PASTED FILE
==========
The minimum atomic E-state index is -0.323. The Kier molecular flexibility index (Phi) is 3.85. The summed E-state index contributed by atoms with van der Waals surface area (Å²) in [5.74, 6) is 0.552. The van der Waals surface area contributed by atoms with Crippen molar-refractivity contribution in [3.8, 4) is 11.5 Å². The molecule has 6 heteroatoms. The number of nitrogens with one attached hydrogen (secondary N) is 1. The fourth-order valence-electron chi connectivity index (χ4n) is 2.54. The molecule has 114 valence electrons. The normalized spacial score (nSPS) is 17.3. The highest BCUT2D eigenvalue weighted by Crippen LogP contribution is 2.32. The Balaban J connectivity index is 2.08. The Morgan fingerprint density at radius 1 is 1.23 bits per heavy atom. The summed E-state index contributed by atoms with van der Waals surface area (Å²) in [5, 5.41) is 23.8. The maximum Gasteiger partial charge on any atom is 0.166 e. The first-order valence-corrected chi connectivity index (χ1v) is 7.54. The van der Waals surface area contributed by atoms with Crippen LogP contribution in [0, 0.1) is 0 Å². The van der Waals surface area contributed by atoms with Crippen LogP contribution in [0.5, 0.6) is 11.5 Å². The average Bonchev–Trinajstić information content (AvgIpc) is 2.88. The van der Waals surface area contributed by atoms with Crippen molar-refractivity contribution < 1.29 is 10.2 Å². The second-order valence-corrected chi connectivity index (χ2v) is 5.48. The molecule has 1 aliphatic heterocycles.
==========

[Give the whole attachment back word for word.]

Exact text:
The minimum atomic E-state index is -0.323. The Kier molecular flexibility index (Phi) is 3.85. The summed E-state index contributed by atoms with van der Waals surface area (Å²) in [5.74, 6) is 0.552. The van der Waals surface area contributed by atoms with Crippen molar-refractivity contribution in [3.8, 4) is 11.5 Å². The molecule has 6 heteroatoms. The number of nitrogens with one attached hydrogen (secondary N) is 1. The fourth-order valence-electron chi connectivity index (χ4n) is 2.54. The molecule has 114 valence electrons. The normalized spacial score (nSPS) is 17.3. The highest BCUT2D eigenvalue weighted by Crippen LogP contribution is 2.32. The Balaban J connectivity index is 2.08. The Morgan fingerprint density at radius 1 is 1.23 bits per heavy atom. The summed E-state index contributed by atoms with van der Waals surface area (Å²) in [5, 5.41) is 23.8. The maximum Gasteiger partial charge on any atom is 0.166 e. The first-order valence-corrected chi connectivity index (χ1v) is 7.54. The van der Waals surface area contributed by atoms with Crippen LogP contribution in [0, 0.1) is 0 Å². The van der Waals surface area contributed by atoms with Crippen LogP contribution in [0.5, 0.6) is 11.5 Å². The average Bonchev–Trinajstić information content (AvgIpc) is 2.88. The van der Waals surface area contributed by atoms with Crippen molar-refractivity contribution < 1.29 is 10.2 Å². The second-order valence-corrected chi connectivity index (χ2v) is 5.48. The molecule has 1 aliphatic heterocycles.